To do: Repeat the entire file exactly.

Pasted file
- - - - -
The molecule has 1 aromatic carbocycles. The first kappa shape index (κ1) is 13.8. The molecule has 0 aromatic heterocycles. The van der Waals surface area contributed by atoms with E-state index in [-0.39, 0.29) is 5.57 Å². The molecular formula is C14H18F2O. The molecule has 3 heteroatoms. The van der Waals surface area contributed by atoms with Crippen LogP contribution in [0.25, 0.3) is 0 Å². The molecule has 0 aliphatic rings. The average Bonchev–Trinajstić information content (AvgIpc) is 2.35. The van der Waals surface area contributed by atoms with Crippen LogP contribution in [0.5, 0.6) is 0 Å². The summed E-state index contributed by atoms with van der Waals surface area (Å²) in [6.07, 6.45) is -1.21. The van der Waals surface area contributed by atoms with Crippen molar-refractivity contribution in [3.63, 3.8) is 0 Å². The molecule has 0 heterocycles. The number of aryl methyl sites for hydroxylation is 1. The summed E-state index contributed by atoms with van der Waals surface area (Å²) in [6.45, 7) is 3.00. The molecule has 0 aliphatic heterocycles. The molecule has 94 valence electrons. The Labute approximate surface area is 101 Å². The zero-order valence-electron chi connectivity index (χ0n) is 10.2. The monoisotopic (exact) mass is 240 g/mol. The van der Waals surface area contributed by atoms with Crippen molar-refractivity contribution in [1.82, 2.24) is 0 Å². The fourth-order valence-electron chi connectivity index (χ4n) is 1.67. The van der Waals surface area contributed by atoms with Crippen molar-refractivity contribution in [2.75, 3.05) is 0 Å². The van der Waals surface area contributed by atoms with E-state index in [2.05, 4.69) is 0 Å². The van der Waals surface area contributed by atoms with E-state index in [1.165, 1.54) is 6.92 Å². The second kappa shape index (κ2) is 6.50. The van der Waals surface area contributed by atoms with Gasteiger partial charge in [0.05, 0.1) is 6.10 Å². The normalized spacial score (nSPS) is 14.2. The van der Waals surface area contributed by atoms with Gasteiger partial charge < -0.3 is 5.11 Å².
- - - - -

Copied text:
The molecule has 1 aromatic carbocycles. The first kappa shape index (κ1) is 13.8. The molecule has 0 aromatic heterocycles. The van der Waals surface area contributed by atoms with E-state index in [-0.39, 0.29) is 5.57 Å². The molecular formula is C14H18F2O. The molecule has 3 heteroatoms. The van der Waals surface area contributed by atoms with Crippen LogP contribution in [0.25, 0.3) is 0 Å². The molecule has 0 aliphatic rings. The average Bonchev–Trinajstić information content (AvgIpc) is 2.35. The van der Waals surface area contributed by atoms with Crippen LogP contribution in [0.5, 0.6) is 0 Å². The summed E-state index contributed by atoms with van der Waals surface area (Å²) in [6.07, 6.45) is -1.21. The van der Waals surface area contributed by atoms with Crippen molar-refractivity contribution in [3.63, 3.8) is 0 Å². The molecule has 0 heterocycles. The number of aryl methyl sites for hydroxylation is 1. The summed E-state index contributed by atoms with van der Waals surface area (Å²) in [6.45, 7) is 3.00. The molecule has 0 aliphatic heterocycles. The molecule has 94 valence electrons. The Labute approximate surface area is 101 Å². The zero-order valence-electron chi connectivity index (χ0n) is 10.2. The monoisotopic (exact) mass is 240 g/mol. The van der Waals surface area contributed by atoms with Crippen molar-refractivity contribution in [1.82, 2.24) is 0 Å². The fourth-order valence-electron chi connectivity index (χ4n) is 1.67. The van der Waals surface area contributed by atoms with Crippen molar-refractivity contribution in [2.75, 3.05) is 0 Å². The van der Waals surface area contributed by atoms with E-state index in [2.05, 4.69) is 0 Å². The van der Waals surface area contributed by atoms with E-state index in [1.165, 1.54) is 6.92 Å². The second kappa shape index (κ2) is 6.50. The van der Waals surface area contributed by atoms with Gasteiger partial charge in [0.05, 0.1) is 6.10 Å². The normalized spacial score (nSPS) is 14.2. The van der Waals surface area contributed by atoms with Gasteiger partial charge < -0.3 is 5.11 Å².